The Queen and I don’t agree on a lot of things. We both love dogs, but don’t get us talking about why our young tennis players are failing to break through at international level.
Well, it looks like there is now something else for us to ignore each other over – The Paralympics Opening Ceremony.
I thought last night’s extravaganza was everything the organisers no doubt hoped it would be – visually stunning, classy and truly inspirational.
Why then did Her Maj have a face like a wet weekend in Cleethorpes as she looked down on the unfolding spectacle? Maybe she had wanted to just stop in and watch the live eviction in Celebrity Big Brother over on Channel 5 – or was suffering from Games fatigue after the Olympics?
The spread of that condition among the public has to be a worry for organisers of the Paralympics but, if the curtain raiser was anything to go by, I have another 11 days of compulsive viewing ahead.
The signs were there early on. First to ‘speak’ was the charismatic genius Professor Stephen Hawking who heralded a visually superb representation of The Big Bang, where it all started.
“Look at the stars and not down at your feet,” he said. Kenneth Branagh reciting Caliban’s speech from The Tempest while disguised as Isambard Kingdom Brunel at Danny Boyle’s £27 million Olympics spectacular seemed lightweight, not to mention confusing, by comparison.
Next up was the irrepressible Sir Ian McKellen who also had The Tempest to work with, but spoke Prospero’s inspiring words to daughter Miranda, portrayed by a wheelchair-bound young athlete suspended high above the arena. Who was second on at the Olympics? – Mr Bean!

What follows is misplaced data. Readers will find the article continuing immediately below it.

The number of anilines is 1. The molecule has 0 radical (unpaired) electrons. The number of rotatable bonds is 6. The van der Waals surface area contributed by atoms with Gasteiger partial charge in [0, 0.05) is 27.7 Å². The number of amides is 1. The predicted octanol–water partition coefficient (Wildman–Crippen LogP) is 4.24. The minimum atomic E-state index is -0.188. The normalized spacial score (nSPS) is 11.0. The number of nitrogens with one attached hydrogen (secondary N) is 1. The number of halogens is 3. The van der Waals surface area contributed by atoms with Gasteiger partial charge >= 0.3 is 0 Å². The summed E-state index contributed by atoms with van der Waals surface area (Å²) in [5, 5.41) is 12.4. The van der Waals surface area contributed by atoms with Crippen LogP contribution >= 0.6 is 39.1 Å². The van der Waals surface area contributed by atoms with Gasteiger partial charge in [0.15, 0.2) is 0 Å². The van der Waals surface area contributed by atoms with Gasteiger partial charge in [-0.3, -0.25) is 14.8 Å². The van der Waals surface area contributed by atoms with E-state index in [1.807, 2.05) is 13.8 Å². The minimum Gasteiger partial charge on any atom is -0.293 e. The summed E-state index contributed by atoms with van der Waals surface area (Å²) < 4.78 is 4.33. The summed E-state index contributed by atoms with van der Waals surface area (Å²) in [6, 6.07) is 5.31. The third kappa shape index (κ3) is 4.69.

There then followed a giant apple, representing Isaac Newton, along with an unfolding Universal Declaration of Human Rights book and finally a huge, silvery crystal, representing the most recent of discoveries, the illusive Higgs Boson particle.
I finally got it. It was all about how far Man had come, what he had achieved so far and, most importantly, of what he was capable. In short, the theme was ‘inspiration’. That has to be what the Paralympics are all about.
The raising of the Union flag, the national anthem and the parade of athletes were next and I have to confess I was with the Queen then as fatigue of a kind did set in – you’ve seen one chap walking around with a flag and you’ve seen them all.
Coverage of the opening ceremony stretched on until 11.20pm and I think almost three and a half hours of looking at tracksuits is enough for anyone. Trust me, I once spent just an hour doing it in Matalan and it almost killed me!
I do hope Channel 4 gets it right during the next 11 days. The BBC did a fantastic job covering the Olympics. Will 4 live up to that benchmark?
The half-hour preamble before the ceremony reminded me of one major drawback viewers face – blessed adverts every ten or 15 minutes! They don’t do much to maintain fever pitch excitement.
Also, I’m not sure if sport is really Jon Snow’s bag. The chosen Paralympics anchorman for Channel 4 seemed nervy trying to keep adrenaline levels high.
Maybe he too is somewhat fatigued. He hinted as much when he told us that the oh-so-excited and ‘irrepressible’ Clare Balding was on the TV team, fresh from her sterling work covering the Olympics for the Beeb. “We will be seeing a lot more of her over the next 11 years...uurm, 11 days,” he spluttered.
Never mind, it’ll soon be Christmas, Jon.